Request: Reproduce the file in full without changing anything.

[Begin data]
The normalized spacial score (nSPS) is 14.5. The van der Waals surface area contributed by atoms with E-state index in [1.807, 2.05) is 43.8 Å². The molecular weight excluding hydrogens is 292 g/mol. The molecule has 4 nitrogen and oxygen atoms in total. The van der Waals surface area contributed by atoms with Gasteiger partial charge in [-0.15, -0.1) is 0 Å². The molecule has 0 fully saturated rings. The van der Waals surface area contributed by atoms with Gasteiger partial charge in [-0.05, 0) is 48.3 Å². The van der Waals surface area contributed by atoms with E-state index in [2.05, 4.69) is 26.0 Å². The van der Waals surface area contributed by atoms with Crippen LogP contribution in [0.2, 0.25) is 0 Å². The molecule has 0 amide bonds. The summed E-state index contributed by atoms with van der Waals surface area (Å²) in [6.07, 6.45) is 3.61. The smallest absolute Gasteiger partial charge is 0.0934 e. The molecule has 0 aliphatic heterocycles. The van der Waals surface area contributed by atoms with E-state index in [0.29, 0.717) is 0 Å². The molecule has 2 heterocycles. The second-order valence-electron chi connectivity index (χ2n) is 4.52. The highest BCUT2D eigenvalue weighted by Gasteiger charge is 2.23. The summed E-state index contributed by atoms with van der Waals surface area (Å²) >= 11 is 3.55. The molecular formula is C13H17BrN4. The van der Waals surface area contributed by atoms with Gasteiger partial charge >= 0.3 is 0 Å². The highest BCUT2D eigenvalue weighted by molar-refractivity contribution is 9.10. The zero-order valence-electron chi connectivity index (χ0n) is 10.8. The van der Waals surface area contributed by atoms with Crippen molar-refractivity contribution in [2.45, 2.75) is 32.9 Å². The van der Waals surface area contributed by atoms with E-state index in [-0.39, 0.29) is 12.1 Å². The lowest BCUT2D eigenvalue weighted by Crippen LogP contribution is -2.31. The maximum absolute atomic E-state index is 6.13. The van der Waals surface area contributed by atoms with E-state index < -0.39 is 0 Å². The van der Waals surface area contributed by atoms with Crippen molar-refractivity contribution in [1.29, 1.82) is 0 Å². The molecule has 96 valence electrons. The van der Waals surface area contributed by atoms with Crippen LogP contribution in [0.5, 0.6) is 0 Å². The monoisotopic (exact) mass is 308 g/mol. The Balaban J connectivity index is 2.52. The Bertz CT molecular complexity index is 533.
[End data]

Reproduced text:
The normalized spacial score (nSPS) is 14.5. The van der Waals surface area contributed by atoms with E-state index in [1.807, 2.05) is 43.8 Å². The molecular weight excluding hydrogens is 292 g/mol. The molecule has 4 nitrogen and oxygen atoms in total. The van der Waals surface area contributed by atoms with Gasteiger partial charge in [-0.15, -0.1) is 0 Å². The molecule has 0 fully saturated rings. The van der Waals surface area contributed by atoms with Gasteiger partial charge in [-0.05, 0) is 48.3 Å². The van der Waals surface area contributed by atoms with E-state index in [2.05, 4.69) is 26.0 Å². The van der Waals surface area contributed by atoms with Crippen LogP contribution in [0.2, 0.25) is 0 Å². The molecule has 0 amide bonds. The summed E-state index contributed by atoms with van der Waals surface area (Å²) in [6.07, 6.45) is 3.61. The smallest absolute Gasteiger partial charge is 0.0934 e. The molecule has 0 aliphatic heterocycles. The van der Waals surface area contributed by atoms with E-state index in [0.29, 0.717) is 0 Å². The molecule has 2 heterocycles. The second-order valence-electron chi connectivity index (χ2n) is 4.52. The highest BCUT2D eigenvalue weighted by Gasteiger charge is 2.23. The summed E-state index contributed by atoms with van der Waals surface area (Å²) >= 11 is 3.55. The molecular formula is C13H17BrN4. The van der Waals surface area contributed by atoms with Gasteiger partial charge >= 0.3 is 0 Å². The highest BCUT2D eigenvalue weighted by molar-refractivity contribution is 9.10. The zero-order valence-electron chi connectivity index (χ0n) is 10.8. The van der Waals surface area contributed by atoms with Crippen molar-refractivity contribution in [2.45, 2.75) is 32.9 Å². The van der Waals surface area contributed by atoms with E-state index in [-0.39, 0.29) is 12.1 Å². The lowest BCUT2D eigenvalue weighted by Crippen LogP contribution is -2.31. The maximum absolute atomic E-state index is 6.13. The van der Waals surface area contributed by atoms with E-state index < -0.39 is 0 Å². The van der Waals surface area contributed by atoms with Crippen molar-refractivity contribution in [1.29, 1.82) is 0 Å². The molecule has 96 valence electrons. The van der Waals surface area contributed by atoms with Crippen LogP contribution in [0.5, 0.6) is 0 Å². The monoisotopic (exact) mass is 308 g/mol. The Balaban J connectivity index is 2.52. The Bertz CT molecular complexity index is 533.